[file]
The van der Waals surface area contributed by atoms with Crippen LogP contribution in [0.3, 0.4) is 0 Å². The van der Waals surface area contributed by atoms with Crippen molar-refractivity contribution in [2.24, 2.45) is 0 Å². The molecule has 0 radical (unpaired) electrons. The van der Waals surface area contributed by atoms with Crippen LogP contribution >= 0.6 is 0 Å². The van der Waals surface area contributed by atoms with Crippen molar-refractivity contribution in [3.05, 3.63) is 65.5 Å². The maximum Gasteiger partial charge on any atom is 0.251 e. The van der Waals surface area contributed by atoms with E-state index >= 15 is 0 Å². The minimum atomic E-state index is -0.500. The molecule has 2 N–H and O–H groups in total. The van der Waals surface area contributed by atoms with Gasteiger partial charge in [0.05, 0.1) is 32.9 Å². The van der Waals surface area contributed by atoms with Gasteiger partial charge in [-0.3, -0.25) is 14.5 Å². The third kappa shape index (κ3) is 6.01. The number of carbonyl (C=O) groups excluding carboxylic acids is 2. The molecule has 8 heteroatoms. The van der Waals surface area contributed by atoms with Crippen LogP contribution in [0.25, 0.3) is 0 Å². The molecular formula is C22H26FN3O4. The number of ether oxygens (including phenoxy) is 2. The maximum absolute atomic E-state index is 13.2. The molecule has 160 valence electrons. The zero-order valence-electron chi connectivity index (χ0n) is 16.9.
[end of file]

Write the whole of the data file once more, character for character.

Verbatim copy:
The van der Waals surface area contributed by atoms with Crippen LogP contribution in [0.3, 0.4) is 0 Å². The van der Waals surface area contributed by atoms with Crippen molar-refractivity contribution in [2.24, 2.45) is 0 Å². The molecule has 0 radical (unpaired) electrons. The van der Waals surface area contributed by atoms with Crippen LogP contribution >= 0.6 is 0 Å². The van der Waals surface area contributed by atoms with Crippen molar-refractivity contribution in [3.05, 3.63) is 65.5 Å². The maximum Gasteiger partial charge on any atom is 0.251 e. The van der Waals surface area contributed by atoms with E-state index >= 15 is 0 Å². The minimum atomic E-state index is -0.500. The molecule has 2 N–H and O–H groups in total. The van der Waals surface area contributed by atoms with Gasteiger partial charge in [0.05, 0.1) is 32.9 Å². The van der Waals surface area contributed by atoms with Gasteiger partial charge in [-0.3, -0.25) is 14.5 Å². The third kappa shape index (κ3) is 6.01. The number of carbonyl (C=O) groups excluding carboxylic acids is 2. The molecule has 8 heteroatoms. The van der Waals surface area contributed by atoms with Crippen LogP contribution in [0.25, 0.3) is 0 Å². The molecular formula is C22H26FN3O4. The number of ether oxygens (including phenoxy) is 2. The maximum absolute atomic E-state index is 13.2. The molecule has 160 valence electrons. The zero-order valence-electron chi connectivity index (χ0n) is 16.9.